Planned fossil fuel production by the world’s governments are projected to soar by 2030 and are incompatible with keeping global temperatures to 1.5°C to avoid a climate disaster.
What is Happening?
- The UN projected the world’s governments will produce around 110% more fossil fuels by 2030 than the amount consistent with limiting global warming to 1.5 degrees Celsius.
- Since the pandemic, governments have devoted more funding to fossil fuel activities than renewable energy production.
Despite countries around the globe having publicly set net-zero emission targets and implementing various policies to help achieve the climate targets under the Paris Agreement, governments have failed to reduce fossil fuel production enough to limit global warming to 1.5C, according to a new UN Environment Programme (UNEP) report.
Based on assessment of recent national energy plans and projections, the report found that by 2030 governments will produce more than twice the amount of fossil fuels consistent with limiting global temperature rise to 1.5C, and 45% more than the world needs to limit warming to 2C. If this rate continues, by 2040, this excess grows to 190% and 89%, respectively.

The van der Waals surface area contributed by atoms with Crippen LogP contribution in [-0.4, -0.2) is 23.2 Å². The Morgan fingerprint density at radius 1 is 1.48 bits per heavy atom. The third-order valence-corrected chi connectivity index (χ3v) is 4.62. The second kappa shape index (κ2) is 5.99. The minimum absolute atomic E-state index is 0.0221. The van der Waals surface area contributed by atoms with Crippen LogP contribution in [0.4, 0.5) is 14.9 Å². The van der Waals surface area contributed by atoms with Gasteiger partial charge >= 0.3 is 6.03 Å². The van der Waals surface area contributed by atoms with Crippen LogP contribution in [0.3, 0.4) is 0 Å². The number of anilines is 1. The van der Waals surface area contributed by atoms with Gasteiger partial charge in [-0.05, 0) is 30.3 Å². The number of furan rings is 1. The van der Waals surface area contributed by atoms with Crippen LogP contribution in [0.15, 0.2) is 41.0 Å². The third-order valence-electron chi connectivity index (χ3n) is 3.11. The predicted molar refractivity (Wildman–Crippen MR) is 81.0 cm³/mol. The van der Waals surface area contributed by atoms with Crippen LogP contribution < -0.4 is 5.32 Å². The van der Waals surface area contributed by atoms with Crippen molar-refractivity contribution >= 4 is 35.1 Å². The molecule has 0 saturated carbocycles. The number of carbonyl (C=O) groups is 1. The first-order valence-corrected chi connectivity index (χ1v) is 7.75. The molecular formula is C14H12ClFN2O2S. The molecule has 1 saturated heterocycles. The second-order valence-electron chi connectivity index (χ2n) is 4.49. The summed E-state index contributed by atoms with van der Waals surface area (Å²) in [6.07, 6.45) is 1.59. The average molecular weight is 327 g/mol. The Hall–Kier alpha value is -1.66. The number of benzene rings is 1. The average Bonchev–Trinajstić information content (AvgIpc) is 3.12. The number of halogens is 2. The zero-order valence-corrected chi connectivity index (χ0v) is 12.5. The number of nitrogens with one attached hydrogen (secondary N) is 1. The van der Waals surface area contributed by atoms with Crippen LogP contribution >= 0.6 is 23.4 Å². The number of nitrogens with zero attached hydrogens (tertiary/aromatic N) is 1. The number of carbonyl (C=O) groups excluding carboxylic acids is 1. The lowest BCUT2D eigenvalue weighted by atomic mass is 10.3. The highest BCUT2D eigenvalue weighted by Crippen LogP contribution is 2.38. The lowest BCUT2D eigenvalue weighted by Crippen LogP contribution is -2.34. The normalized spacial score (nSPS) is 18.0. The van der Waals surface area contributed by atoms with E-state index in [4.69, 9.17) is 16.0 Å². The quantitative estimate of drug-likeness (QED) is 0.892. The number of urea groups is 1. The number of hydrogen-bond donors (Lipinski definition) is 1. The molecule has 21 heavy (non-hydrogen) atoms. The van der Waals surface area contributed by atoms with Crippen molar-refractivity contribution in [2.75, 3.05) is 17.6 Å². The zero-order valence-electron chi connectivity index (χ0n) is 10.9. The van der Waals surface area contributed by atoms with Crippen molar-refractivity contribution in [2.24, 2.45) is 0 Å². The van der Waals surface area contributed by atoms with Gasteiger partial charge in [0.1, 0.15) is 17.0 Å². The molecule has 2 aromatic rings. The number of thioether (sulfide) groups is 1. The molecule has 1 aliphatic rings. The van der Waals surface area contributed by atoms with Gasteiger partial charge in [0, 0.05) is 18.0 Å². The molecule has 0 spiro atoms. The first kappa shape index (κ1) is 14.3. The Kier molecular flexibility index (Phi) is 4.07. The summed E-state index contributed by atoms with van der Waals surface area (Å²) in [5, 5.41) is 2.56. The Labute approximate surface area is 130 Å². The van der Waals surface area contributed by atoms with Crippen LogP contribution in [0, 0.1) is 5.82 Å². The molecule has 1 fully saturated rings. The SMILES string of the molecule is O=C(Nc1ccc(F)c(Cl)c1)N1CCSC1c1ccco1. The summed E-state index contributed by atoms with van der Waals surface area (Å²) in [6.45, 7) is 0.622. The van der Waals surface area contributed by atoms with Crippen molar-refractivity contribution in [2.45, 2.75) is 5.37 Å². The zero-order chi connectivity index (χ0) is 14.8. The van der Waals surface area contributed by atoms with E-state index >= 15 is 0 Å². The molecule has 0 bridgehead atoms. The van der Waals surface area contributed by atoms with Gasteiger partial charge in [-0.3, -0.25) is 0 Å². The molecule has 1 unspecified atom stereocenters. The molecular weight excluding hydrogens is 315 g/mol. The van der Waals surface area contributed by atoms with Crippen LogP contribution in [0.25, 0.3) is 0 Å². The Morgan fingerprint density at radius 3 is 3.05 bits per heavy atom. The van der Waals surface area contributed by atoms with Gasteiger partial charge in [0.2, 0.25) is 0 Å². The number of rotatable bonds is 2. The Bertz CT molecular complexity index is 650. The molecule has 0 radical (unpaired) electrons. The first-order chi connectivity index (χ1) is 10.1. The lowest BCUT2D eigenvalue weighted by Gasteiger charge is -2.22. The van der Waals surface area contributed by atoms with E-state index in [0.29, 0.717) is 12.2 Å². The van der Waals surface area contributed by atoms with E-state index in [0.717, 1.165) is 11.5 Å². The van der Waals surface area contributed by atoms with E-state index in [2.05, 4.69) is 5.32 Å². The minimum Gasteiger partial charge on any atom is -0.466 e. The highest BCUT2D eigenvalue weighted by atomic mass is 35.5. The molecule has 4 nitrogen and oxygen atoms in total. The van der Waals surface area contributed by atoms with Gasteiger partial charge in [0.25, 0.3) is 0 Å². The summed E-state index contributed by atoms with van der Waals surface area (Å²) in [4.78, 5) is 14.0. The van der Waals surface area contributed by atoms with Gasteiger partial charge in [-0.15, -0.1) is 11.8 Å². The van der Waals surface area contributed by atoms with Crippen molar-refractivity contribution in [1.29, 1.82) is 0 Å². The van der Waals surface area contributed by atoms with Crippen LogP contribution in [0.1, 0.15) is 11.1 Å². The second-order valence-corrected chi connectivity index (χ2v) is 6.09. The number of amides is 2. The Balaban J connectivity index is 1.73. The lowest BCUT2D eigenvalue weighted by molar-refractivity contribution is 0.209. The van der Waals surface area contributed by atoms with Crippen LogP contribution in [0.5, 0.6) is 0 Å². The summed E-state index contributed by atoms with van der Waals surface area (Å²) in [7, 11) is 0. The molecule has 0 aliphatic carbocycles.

Global coal production is set to surge 240% by the end of 2030, while both oil and gas production will rise up more than 57% and 71% respectively above climate goal limits. Though the report says coal will experience a “modest decrease”, gas production will continue to soar over the next 20 years.
The UNEP study also produced a detailed analysis on 15 major fossil fuel producers and revealed that the US, Canada, Australia, Saudi Arabia and China have all been projected to increase their oil and gas production, while India and Russia intend to increase coal. The UK and Indonesia are two lone countries forecasted to reduce their fossil fuel production.
“The research is clear: global coal, oil and gas production must start declining immediately and steeply to be consistent with limiting long-term warming to 1.5C,” said Ploy Achakulwisut of the Stockholm Environment Institute (SEI) and a lead author of the report. “However, governments continue to plan for and support levels of fossil fuel production that are vastly in excess of what we can safely burn.”
Many countries were found to have allocated significant amounts of funds towards fossil fuel activities following the COVID-19 pandemic, amounting more than USD$300bn, which exceeds investments made for clean, renewable energy production.
With COP26, the UN climate summit, just a week’s away, governments must commit to slashing carbon emissions and rapidly reduce fossil fuel production rather than upping it, in order to keep the 1.5C threshold alive and for the world to avoid a climate catastrophe.
You might also like: What Would Happen if We Stopped Using Fossil Fuels?
Featured image by: Pixabay